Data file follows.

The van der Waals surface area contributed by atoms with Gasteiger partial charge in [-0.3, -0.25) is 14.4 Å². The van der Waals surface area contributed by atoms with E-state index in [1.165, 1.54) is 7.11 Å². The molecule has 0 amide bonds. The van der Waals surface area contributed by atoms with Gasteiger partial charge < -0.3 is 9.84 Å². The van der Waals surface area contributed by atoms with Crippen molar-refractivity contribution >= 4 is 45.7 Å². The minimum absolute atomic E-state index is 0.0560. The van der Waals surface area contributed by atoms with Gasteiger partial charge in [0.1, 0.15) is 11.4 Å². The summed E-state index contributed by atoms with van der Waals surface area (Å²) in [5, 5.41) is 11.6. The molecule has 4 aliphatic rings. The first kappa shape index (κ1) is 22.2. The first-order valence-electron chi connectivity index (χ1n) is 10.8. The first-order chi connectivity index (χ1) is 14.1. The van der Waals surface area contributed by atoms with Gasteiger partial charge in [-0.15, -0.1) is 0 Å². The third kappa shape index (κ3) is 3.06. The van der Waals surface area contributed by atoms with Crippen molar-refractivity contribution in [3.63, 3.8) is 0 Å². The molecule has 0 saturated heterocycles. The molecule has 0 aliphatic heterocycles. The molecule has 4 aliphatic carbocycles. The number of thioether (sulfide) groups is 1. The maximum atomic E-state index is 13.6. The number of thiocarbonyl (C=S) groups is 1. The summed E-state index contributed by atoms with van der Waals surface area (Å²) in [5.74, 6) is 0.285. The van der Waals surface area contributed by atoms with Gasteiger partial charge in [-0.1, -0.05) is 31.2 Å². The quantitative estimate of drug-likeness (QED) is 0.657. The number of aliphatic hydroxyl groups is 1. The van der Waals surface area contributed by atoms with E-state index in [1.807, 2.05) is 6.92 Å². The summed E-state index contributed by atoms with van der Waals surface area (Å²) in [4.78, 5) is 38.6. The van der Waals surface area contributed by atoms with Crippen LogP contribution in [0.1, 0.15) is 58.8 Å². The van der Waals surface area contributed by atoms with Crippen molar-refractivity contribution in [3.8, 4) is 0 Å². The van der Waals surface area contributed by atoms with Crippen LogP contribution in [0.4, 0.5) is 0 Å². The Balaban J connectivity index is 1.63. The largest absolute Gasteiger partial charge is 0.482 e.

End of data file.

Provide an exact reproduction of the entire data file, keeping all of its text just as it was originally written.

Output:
The van der Waals surface area contributed by atoms with Gasteiger partial charge in [-0.3, -0.25) is 14.4 Å². The van der Waals surface area contributed by atoms with E-state index in [1.165, 1.54) is 7.11 Å². The molecule has 0 amide bonds. The van der Waals surface area contributed by atoms with Gasteiger partial charge < -0.3 is 9.84 Å². The van der Waals surface area contributed by atoms with Crippen molar-refractivity contribution >= 4 is 45.7 Å². The minimum absolute atomic E-state index is 0.0560. The van der Waals surface area contributed by atoms with Gasteiger partial charge in [0.1, 0.15) is 11.4 Å². The summed E-state index contributed by atoms with van der Waals surface area (Å²) in [5, 5.41) is 11.6. The molecule has 4 aliphatic rings. The first kappa shape index (κ1) is 22.2. The first-order valence-electron chi connectivity index (χ1n) is 10.8. The first-order chi connectivity index (χ1) is 14.1. The van der Waals surface area contributed by atoms with Gasteiger partial charge in [-0.15, -0.1) is 0 Å². The third kappa shape index (κ3) is 3.06. The van der Waals surface area contributed by atoms with Crippen molar-refractivity contribution in [3.63, 3.8) is 0 Å². The molecule has 0 saturated heterocycles. The molecule has 0 aliphatic heterocycles. The molecule has 4 aliphatic carbocycles. The number of thioether (sulfide) groups is 1. The maximum atomic E-state index is 13.6. The number of thiocarbonyl (C=S) groups is 1. The summed E-state index contributed by atoms with van der Waals surface area (Å²) in [5.74, 6) is 0.285. The van der Waals surface area contributed by atoms with Gasteiger partial charge in [-0.1, -0.05) is 31.2 Å². The quantitative estimate of drug-likeness (QED) is 0.657. The number of aliphatic hydroxyl groups is 1. The van der Waals surface area contributed by atoms with E-state index in [1.807, 2.05) is 6.92 Å². The summed E-state index contributed by atoms with van der Waals surface area (Å²) in [4.78, 5) is 38.6. The van der Waals surface area contributed by atoms with Crippen LogP contribution in [0.1, 0.15) is 58.8 Å². The van der Waals surface area contributed by atoms with Crippen molar-refractivity contribution in [3.8, 4) is 0 Å². The van der Waals surface area contributed by atoms with Crippen LogP contribution in [0.4, 0.5) is 0 Å². The Balaban J connectivity index is 1.63. The largest absolute Gasteiger partial charge is 0.482 e.